Politics of Tuesday, 20 November 2012
Source: Daily Graphic
Four presidential candidates contesting this year’s elections have indicated their resolve to make the private sector more effective to enable it to provide the needed stimulus for national development.
They said although the private sector was key to growth and development of the country, it had not been given the needed attention, and that when given the nod they would boost the sector through various interventions.
The interventions include the provision of long term loans with low interest rates, markets and entrepreneurial skills to members of the sector.
The four presidential candidates are Dr Paa Kwesi Nduom, of the Progressive People’s Party (PPP), Dr Henry Lartey of the Great Consolidated Popular Party (GCPP); Akwasi Addai of the United Front Party (UFP) and Jacob Osei Yeboah, an independent candidate.
The four were left out in the Institute of Economic Affairs (IEA) presidential debate on the grounds that their political parties did not have representation in Parliament.
But the Ghana Broadcasting Corporation (GBC) in accordance with its constitutional mandate decided to give equal platform to political parties to present their programmes to the people and decided to organise the debate for the candidates at the GTV studios and broadcast live on national television and all the radio networks of GBC.
The candidates indicated that the private sector needed to be given all the support as part of efforts to address the unemployment problem.
Dr Nduom said under the PPP, the state should facilitate the buying of the products of the private sector since the sector had to be helped to grow.
He said the negative attitude towards local businesses needed to change if the private sector was to take its rightful place in the society.
The PPP, he said, would also provide the direction for the private sector to expand and grow.
Dr Lartey said most Ghanaians lacked access to capital because they lacked the needed collateral to obtain credit.
With the GCPP, he said, the private sector would be resourced adequately to be successful.
The sector, he said, once given the support it desired would expand and grow as well as employ more Ghanaians thereby helping to solve the unemployment problem.
For his part, Mr Addai said the UFP would empower the private sector to grow its businesses by providing it with long term capital for expansion and growth.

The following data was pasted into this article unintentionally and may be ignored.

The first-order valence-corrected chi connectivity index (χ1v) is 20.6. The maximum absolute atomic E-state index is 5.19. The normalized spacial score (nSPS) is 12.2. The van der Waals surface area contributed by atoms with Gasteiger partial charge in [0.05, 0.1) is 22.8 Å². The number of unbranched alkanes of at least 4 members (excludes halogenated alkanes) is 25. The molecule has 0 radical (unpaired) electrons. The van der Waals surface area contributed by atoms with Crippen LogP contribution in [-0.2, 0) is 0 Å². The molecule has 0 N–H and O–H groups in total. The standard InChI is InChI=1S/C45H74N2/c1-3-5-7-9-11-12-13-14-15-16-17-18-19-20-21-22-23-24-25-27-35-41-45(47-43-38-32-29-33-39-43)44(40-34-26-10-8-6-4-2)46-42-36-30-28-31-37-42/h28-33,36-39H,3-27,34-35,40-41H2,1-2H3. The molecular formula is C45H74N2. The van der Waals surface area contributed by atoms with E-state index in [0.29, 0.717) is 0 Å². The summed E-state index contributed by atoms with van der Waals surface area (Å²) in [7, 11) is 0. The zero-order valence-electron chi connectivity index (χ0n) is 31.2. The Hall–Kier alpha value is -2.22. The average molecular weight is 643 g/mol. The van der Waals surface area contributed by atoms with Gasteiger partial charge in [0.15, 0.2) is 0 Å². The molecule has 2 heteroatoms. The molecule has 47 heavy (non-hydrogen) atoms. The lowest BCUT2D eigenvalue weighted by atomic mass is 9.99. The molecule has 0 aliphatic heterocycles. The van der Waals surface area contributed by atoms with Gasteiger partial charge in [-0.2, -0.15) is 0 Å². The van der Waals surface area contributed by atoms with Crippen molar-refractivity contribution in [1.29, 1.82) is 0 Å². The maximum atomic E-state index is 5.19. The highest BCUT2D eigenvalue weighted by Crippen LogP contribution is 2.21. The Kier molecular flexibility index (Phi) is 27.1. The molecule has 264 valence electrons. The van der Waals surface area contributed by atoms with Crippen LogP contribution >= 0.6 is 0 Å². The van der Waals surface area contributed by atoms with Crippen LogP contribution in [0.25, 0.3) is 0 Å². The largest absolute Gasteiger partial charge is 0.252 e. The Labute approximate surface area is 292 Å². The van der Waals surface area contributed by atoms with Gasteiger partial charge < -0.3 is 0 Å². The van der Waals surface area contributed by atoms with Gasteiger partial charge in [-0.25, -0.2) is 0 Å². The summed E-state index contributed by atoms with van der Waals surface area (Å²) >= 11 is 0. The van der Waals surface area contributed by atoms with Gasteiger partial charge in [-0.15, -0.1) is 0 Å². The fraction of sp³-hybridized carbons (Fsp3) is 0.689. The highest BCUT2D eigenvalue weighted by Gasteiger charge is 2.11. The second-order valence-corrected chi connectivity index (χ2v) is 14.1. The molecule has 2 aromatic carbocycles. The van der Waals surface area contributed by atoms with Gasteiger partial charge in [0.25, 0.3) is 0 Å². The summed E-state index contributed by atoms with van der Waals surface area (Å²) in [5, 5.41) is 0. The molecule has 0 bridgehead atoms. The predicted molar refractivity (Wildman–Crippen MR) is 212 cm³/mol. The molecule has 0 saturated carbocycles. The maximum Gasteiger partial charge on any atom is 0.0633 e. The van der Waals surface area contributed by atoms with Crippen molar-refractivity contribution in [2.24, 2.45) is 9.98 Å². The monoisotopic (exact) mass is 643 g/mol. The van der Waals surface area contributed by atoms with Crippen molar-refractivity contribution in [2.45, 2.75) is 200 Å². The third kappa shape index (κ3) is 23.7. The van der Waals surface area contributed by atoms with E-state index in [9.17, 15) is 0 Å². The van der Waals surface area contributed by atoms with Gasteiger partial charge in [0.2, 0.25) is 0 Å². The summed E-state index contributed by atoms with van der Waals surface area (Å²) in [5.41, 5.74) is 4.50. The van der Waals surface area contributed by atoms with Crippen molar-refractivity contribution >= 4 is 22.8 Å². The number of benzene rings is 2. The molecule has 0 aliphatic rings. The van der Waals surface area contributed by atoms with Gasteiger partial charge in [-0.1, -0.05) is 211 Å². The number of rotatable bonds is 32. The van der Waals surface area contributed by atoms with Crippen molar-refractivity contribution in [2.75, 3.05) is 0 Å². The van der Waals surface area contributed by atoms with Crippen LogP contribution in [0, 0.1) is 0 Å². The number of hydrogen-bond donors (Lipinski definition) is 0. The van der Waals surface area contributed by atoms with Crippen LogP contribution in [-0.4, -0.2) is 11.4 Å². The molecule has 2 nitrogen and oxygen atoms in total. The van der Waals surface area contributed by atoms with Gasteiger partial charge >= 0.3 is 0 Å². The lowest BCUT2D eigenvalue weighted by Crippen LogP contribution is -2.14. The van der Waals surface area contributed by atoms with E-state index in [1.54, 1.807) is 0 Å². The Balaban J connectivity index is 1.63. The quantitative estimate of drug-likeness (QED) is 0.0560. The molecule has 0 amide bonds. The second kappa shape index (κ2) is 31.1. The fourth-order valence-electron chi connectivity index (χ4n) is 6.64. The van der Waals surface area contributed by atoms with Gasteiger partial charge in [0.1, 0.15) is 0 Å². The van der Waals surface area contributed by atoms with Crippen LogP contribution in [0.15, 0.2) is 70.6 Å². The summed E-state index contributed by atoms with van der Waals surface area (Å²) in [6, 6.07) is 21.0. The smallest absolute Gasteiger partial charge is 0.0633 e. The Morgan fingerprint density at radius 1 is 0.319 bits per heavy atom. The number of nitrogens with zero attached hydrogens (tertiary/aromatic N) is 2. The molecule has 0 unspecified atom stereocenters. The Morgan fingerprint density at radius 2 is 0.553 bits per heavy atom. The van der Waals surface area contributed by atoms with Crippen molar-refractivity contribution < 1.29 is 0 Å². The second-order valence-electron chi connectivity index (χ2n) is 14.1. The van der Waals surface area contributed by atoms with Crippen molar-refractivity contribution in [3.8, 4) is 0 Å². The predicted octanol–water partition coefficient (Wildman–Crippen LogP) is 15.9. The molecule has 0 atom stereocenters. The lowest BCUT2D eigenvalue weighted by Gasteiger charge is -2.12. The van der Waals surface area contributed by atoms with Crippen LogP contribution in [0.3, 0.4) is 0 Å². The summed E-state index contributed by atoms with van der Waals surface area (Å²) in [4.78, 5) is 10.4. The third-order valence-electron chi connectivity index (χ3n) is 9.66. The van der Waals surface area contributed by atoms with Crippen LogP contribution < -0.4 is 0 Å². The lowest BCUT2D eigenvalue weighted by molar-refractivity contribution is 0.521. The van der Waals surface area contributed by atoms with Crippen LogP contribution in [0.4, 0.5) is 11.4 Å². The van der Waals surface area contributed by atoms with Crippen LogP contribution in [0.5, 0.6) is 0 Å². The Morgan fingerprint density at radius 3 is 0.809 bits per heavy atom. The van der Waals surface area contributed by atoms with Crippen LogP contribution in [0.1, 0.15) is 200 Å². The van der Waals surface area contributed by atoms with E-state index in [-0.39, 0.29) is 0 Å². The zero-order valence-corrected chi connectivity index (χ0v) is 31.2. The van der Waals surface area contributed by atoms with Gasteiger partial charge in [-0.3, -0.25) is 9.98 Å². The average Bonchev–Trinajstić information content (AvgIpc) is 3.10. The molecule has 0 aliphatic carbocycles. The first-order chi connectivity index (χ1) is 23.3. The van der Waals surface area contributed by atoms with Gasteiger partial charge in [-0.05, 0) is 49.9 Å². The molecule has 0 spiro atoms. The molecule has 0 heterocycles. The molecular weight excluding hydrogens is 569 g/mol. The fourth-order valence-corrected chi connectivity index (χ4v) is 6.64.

“We would make the private sector to be competitive on the global market. The time has come to rejuvenate the private sector and the UFP would do that,” he said.
He deplored the situation where foreigners came to Ghana, generate all the financial resources and then send those resources to their countries.
Mr Addai said there would also be technology transfer to support the private sector and promote public-private partnership.
Mr Yeboah said under his administration, the capacity of the private sector would be built so that it took advantage of the numerous opportunities that would be created by his government.
He identified the lack of finance as a major problem facing the sector and that his administration would provide the finance needed by the sector.
According to him, a national development plan that would indicate the direction of the country would be vigorously pursued to show clearly how the sector would be boosted.
He expressed the belief that the plan would help identify skill gaps in the informal sector and also lay out a comprehensive vision for the country.
Dr Nduom decried the negative attitude of successive governments towards the private sector saying that most businesses collapsed owing to the lack of commitment to ensuring their survival.
He cited the collapse of the national carrier, Ghana Airways and the subsequent collapse of Ghana International Airline as a demonstration of the government’s lack of vision to develop the private sector.
On the public sector, the PPP leader expressed his disgust at the negative actions of people who sabotaged each other by frustrating work efforts.
For him a PPP administration would introduce sanity into both the public and private sectors by ensuring a well motivated work-force through a conducive work environment.
Mr Lartey believed that empowering the Ghanaian with resources as well as giving start-up capital to market women was key to creating jobs in the informal sector.
Turning the spotlight on the National Health Insurance Scheme (NHIS) each of the presidential candidates pledged their commitment to ensuring that the scheme operated devoid of political interference.
Dr Nduom condemned what he described as the political football the National Democratic Congress (NDC) and the New Patriotic Party (NPP) were engaged in regarding which of the two parties under their respective governments better managed the NHIS.
The presidential candidates were unanimous in their resolve to appoint managers to the scheme on the basis of competence unlike the current situation where the leadership of the NHIS is appointed on the basis of which political party was in power.
The UFP candidate was of the view that even though the concept of the NHIS was a good one, its implementation was rushed hence its current managerial difficulties.
On corruption, the candidates pledged to fight the canker which they noted had eaten into the moral fibre of the Ghanaian society.